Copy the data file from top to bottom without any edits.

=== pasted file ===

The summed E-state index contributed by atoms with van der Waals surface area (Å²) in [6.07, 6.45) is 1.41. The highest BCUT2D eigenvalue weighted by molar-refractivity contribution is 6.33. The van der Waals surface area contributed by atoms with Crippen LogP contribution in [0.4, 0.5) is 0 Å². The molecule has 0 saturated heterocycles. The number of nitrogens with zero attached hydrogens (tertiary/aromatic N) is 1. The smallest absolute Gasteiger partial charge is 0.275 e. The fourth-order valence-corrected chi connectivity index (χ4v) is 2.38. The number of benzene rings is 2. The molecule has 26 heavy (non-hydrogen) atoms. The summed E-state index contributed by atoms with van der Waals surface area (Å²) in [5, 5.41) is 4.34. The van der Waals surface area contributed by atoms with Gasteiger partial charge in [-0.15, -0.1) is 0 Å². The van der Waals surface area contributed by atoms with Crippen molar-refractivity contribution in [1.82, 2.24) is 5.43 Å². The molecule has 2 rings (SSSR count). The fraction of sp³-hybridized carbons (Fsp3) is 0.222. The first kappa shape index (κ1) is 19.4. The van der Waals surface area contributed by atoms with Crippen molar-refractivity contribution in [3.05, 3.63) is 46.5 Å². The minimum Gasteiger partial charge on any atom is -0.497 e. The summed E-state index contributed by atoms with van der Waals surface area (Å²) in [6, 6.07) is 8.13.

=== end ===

The summed E-state index contributed by atoms with van der Waals surface area (Å²) in [6.07, 6.45) is 1.41. The highest BCUT2D eigenvalue weighted by molar-refractivity contribution is 6.33. The van der Waals surface area contributed by atoms with Crippen LogP contribution in [0.4, 0.5) is 0 Å². The molecule has 0 saturated heterocycles. The number of nitrogens with zero attached hydrogens (tertiary/aromatic N) is 1. The smallest absolute Gasteiger partial charge is 0.275 e. The fourth-order valence-corrected chi connectivity index (χ4v) is 2.38. The number of benzene rings is 2. The molecule has 26 heavy (non-hydrogen) atoms. The summed E-state index contributed by atoms with van der Waals surface area (Å²) in [5, 5.41) is 4.34. The van der Waals surface area contributed by atoms with Gasteiger partial charge in [-0.15, -0.1) is 0 Å². The van der Waals surface area contributed by atoms with Crippen molar-refractivity contribution in [1.82, 2.24) is 5.43 Å². The molecule has 2 rings (SSSR count). The fraction of sp³-hybridized carbons (Fsp3) is 0.222. The first kappa shape index (κ1) is 19.4. The van der Waals surface area contributed by atoms with Crippen molar-refractivity contribution in [3.05, 3.63) is 46.5 Å². The minimum Gasteiger partial charge on any atom is -0.497 e. The summed E-state index contributed by atoms with van der Waals surface area (Å²) in [6, 6.07) is 8.13.